As you know, a variety of techniques are used to evaluate the capability of the yankee coating to shield the cylinder surface, going from on-line monitoring blade vibrations to the determination of the roughness and run-out of the yankee surface in shut down.
The analysis of blade wear is maybe one of the oldest practices used by tissue makers to understand if the attrition between the blade and the cylinder is properly controlled or not. The control of the deterioration is usually more meaningful when done on creping blades made in steel.
When analyzing a steel creping blade after use, the attention of the observer will be mainly concentrated on:
- evenness or unevenness of the blade wear across the whole blade;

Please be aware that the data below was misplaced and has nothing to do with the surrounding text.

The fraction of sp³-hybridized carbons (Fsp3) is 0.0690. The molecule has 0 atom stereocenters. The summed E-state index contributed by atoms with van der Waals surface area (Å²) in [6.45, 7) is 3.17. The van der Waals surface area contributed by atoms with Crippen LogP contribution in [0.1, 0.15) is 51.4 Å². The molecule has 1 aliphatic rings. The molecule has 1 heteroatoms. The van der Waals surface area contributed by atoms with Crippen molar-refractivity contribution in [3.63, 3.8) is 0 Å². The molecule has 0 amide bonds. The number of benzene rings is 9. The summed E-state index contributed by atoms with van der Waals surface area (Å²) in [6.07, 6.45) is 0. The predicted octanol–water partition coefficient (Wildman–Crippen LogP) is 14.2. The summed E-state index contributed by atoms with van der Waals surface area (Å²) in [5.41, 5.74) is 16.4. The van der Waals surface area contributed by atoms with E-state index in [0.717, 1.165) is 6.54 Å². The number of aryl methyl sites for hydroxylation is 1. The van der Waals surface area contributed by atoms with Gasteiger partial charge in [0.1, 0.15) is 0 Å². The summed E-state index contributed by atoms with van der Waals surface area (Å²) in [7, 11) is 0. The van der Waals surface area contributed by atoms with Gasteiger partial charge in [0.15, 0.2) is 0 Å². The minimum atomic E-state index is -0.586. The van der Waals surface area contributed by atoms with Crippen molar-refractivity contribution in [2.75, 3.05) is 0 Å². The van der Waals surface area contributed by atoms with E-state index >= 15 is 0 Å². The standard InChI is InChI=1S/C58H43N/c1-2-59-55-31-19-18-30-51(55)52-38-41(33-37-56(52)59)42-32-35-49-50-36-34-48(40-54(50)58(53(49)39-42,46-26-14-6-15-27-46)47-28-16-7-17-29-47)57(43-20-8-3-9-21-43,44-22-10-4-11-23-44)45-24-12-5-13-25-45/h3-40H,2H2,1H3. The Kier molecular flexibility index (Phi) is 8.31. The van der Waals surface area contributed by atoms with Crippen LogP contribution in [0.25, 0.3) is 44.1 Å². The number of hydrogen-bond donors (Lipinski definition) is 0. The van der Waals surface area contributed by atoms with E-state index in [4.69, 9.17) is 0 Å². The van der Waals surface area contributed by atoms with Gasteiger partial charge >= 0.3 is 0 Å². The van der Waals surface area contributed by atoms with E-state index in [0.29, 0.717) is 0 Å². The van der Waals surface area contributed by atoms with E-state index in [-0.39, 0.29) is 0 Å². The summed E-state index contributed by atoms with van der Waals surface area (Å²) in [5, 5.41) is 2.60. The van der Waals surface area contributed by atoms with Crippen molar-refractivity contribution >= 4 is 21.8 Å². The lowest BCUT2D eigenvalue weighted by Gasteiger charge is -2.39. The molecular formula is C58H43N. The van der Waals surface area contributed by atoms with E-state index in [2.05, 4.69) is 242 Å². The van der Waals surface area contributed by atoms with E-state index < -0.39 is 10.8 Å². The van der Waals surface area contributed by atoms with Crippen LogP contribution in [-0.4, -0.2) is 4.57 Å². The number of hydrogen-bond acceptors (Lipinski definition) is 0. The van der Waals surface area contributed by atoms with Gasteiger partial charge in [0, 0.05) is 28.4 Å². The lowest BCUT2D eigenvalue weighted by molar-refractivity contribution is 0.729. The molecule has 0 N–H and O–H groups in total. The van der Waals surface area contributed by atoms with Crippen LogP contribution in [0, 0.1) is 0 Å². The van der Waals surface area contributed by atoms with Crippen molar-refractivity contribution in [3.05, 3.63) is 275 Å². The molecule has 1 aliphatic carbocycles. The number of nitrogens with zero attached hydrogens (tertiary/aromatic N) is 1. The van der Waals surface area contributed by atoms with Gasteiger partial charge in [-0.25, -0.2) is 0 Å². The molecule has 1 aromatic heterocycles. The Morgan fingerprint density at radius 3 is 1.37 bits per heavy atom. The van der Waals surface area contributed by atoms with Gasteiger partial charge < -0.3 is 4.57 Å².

- appearance of the blade wear in machine direction;
- extent of the wear;
- eventual signs of overheating of the blade itself.
All this will have to be contextualized on the basis of the duration of the blade life and of the conditions met during it, such as kind of pulp, system pH and cationic demand, refining intensity and many others. In the following case history, the assessment of creping blade wear has been very important to highlight a significant improvement in the protective effect of the yankee coating. A double size, high speed, premium tissue machine suffered from limitations in speed due to instability of the yankee coating.
Picture 1 shows a 60X image of a creping blade used to produce ECF toilet paper. Analyzing the picture, we can see that:
- the total extent of the wear is 0,79 mm; this had been developed on 315 km of revolving yankee surface, coning to 0,26 mm/100 km of specific blade wear;
- the worn beavel shows severe damages, with micro-fragments of metal chipped out of the beavel;
- clear signs of overheating are visible (blue-brownish area). This means most probably the ‘chipped’ missing pieces have been transformed in micro-weldings on the yankee surface.